In recent weeks there have been controlled explosions carried out by the police at several schools in England and Wales, and also at the University of Swansea; some time back similar things happened in Ireland, all to do with the same chemical: 2,4-Dinitrophenylhydrazine (2,4-DNPH for short). This chemical is meant to be stored moist and within an outer vessel containing water.
No, that is 2,4-dinitrophenol (DNP, MOTM May 2015), though the names are similar enough to mislead some people. The structures have something in common, just compare them side-by-side.
Chemically they are very different. For one thing, 2,4-dinitrophenylhydrazine is basic whilst 2,4-dinitrophenol is rather acidic.
Starting from benzene, this is a three-stage synthesis, beginning with bromination, followed by nitration - both electrophilic substitutions. The third step is a rather unexpected substitution reaction.
It is used in a standard reaction in A-level Chemistry classes in a majority of the current syllabuses, and has been for many years. When you mix a methanolic solution of 2,4-DNPH with an aldehyde or a ketone, either of which contains a C=O (carbonyl) group, the solution instantly changes colour and within seconds coloured crystals (red/orange/yellow) start to form (see photo, right). So it is a test to recognise ‘carbonyl compounds’, aldehydes and ketones.
This is a condensation reaction (initial nucleophilic attack on the carbonyl group is followed by elimination of water). The product is a 2,4-dinitrophenylhydrazone. Thus ethanal forms “ethanal 2,4-dinitrophenylhydrazone”.
You can do more than that. After recrystallization of these coloured compounds, the melting point can be measured and compared with tabulated known values to identify the aldehyde or ketone used.
No, hydrazine and related derivatives (H2N-Z) react similarly, for example with hydroxylamine (Z = OH), the products are oximes:
With semicarbazide (Z = CONHNH2), the products are semicarbazones:
With phenylhydrazine (Z = NHPh), the products are phenylhydrazones:
It was invented by Oscar...
Stop interrupting me. I meant Oscar Brady, and that is why it is called Brady’s reagent.
A century ago, Oscar Lyle Brady (1890-1968, photo, left) was a researcher at University College London (UCL). South African-born, he studied chemistry at UCL, and carried out research both there and at Imperial College. During World War I he worked at Woolwich Arsenal before moving back to UCL, where he eventually became Reader in Organic Chemistry, and he published the definitive article on using 2,4-DNPH in 1926. He was also the first President of the National Union of Scientific Workers, and seems to have been a serious member of the Labour movement.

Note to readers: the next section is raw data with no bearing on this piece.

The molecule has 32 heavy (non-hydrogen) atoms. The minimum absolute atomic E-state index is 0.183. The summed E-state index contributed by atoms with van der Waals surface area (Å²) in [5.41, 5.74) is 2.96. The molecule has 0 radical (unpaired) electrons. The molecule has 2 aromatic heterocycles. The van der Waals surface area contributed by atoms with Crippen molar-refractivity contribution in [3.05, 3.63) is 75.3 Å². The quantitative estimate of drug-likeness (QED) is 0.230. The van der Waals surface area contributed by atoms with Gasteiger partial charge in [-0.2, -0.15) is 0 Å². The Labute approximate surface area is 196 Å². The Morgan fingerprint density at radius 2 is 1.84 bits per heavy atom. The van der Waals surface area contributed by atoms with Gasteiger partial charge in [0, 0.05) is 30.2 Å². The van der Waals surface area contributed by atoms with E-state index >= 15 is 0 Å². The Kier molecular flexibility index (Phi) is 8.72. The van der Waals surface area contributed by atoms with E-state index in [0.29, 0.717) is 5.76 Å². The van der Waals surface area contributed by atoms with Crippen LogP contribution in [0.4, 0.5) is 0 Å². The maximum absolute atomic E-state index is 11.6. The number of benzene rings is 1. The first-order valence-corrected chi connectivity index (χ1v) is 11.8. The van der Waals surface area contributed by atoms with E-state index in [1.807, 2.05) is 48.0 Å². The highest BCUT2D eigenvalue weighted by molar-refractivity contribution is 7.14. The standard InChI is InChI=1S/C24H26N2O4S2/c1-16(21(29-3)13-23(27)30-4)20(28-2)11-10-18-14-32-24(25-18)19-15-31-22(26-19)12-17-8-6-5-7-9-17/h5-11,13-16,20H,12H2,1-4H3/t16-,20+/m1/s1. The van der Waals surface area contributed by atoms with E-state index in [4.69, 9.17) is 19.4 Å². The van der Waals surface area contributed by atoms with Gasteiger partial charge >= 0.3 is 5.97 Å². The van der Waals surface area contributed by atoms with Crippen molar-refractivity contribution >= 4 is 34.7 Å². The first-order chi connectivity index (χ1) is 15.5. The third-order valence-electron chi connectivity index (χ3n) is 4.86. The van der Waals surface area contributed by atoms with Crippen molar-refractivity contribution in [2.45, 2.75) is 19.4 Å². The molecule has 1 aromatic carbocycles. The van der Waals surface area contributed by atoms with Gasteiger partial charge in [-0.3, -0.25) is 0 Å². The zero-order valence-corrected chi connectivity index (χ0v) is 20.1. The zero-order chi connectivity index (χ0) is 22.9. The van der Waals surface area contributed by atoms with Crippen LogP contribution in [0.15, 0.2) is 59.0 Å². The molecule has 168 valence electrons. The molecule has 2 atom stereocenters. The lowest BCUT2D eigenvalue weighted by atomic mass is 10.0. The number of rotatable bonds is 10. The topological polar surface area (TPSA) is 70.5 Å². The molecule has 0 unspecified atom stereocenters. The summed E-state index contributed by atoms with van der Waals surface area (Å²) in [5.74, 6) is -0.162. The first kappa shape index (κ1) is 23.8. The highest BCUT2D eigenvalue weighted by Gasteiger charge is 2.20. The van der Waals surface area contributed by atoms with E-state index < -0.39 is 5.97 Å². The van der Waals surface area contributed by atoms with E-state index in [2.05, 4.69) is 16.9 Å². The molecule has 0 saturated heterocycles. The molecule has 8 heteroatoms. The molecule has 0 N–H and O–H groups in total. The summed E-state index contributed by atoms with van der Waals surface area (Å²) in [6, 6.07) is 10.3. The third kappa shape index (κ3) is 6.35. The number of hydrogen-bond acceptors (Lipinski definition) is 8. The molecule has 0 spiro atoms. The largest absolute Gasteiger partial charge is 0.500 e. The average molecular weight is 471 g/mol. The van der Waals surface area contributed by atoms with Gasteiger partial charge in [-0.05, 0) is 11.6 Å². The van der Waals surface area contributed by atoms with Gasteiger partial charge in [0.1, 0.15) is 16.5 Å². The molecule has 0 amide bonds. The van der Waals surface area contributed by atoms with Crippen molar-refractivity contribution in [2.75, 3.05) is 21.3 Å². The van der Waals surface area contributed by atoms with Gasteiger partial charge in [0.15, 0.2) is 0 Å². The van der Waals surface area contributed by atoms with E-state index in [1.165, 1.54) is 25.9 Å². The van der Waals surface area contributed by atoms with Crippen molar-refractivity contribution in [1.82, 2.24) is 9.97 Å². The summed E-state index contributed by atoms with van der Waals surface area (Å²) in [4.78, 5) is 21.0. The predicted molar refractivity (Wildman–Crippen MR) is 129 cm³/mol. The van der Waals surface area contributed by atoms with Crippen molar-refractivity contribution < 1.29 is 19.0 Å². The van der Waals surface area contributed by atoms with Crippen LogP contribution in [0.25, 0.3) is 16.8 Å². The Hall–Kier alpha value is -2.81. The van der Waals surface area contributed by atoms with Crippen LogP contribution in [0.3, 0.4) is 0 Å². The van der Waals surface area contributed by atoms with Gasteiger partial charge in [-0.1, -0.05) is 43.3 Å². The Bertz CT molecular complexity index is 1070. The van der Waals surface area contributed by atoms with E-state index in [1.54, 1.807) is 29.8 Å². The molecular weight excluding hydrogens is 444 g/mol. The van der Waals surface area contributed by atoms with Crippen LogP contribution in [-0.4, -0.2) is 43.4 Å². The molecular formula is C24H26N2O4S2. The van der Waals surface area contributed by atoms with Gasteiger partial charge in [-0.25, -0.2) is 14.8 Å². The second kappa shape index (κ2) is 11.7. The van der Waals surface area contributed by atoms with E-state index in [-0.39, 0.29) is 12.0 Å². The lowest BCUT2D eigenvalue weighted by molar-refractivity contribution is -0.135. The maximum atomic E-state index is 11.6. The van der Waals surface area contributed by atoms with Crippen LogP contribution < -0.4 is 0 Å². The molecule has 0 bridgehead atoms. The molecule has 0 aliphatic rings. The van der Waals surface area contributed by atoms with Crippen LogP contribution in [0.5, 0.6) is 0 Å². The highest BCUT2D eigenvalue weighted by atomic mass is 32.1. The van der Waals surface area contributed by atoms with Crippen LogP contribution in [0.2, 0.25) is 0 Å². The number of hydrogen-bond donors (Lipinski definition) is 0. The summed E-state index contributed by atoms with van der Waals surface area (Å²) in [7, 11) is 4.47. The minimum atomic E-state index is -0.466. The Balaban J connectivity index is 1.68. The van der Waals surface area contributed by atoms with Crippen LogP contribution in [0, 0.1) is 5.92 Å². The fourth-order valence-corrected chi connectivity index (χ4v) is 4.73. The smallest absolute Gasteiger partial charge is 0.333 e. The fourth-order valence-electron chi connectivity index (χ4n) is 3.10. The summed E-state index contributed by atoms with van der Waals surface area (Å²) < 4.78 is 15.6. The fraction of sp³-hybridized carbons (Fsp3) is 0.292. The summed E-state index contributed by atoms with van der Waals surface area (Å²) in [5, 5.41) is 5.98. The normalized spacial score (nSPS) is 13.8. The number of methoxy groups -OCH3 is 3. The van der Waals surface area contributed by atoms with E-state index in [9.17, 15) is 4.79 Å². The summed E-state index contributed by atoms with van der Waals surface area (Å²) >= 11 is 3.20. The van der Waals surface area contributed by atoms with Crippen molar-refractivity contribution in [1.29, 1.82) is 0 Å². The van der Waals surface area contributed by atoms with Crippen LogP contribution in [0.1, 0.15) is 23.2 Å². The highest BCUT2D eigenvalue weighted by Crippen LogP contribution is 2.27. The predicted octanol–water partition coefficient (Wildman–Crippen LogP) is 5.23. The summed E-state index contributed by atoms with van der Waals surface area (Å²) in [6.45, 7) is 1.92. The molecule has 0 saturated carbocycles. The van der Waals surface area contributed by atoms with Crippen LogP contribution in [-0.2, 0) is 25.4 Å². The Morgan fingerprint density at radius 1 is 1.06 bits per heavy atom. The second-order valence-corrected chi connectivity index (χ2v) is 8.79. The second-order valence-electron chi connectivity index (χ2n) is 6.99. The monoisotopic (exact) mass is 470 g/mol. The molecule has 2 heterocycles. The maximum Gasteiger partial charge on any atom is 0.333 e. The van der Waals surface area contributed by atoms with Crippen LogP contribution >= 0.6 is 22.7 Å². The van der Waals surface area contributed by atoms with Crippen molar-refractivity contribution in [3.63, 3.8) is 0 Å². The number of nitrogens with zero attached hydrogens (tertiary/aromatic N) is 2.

Provided it is stored moist, it is quite safe. Friction could cause an explosion with the dry solid. And of course this cannot happen when it is used in solution, which is the only time that students will use it. In fact, virtually no teachers will use it, as solutions of 2,4-DNPH are usually prepared by technical staff.
As CLEAPSS have said, ‘this is only an issue where it hasn’t been stored correctly. Thousands of schools out there are doing it exactly right.'
CLEAPSS is short for Consortium of Local Education Authorities for the Provision of Science Services. It is the Number 1 place to go for information on safe use of chemicals in schools and universities. Their Hazcards are the Gold Standard to use to make Risk Assessments. And they are the body, rather than the police, that schools should consult for advice in the first instance.
Schools and universities should carry out a regular audit of chemicals in their keeping. This is generally done anyway as part of stock control, which some lab. technicians do termly, knowing which chemicals need to be reordered to replace ones that have been used up in the course of teaching or research. School chemistry laboratories are very safe places, because intelligent and well-qualified staff take their responsibilities seriously. It is also a reminder to school management that corners cannot be cut in this area.
Acknowledgement: I’m very grateful to Professor Andrea Sella (UCL) for supplying biographical information on Oscar Brady.
Back to Molecule of the Month page. [DOI:10.6084/m9.figshare.5259934]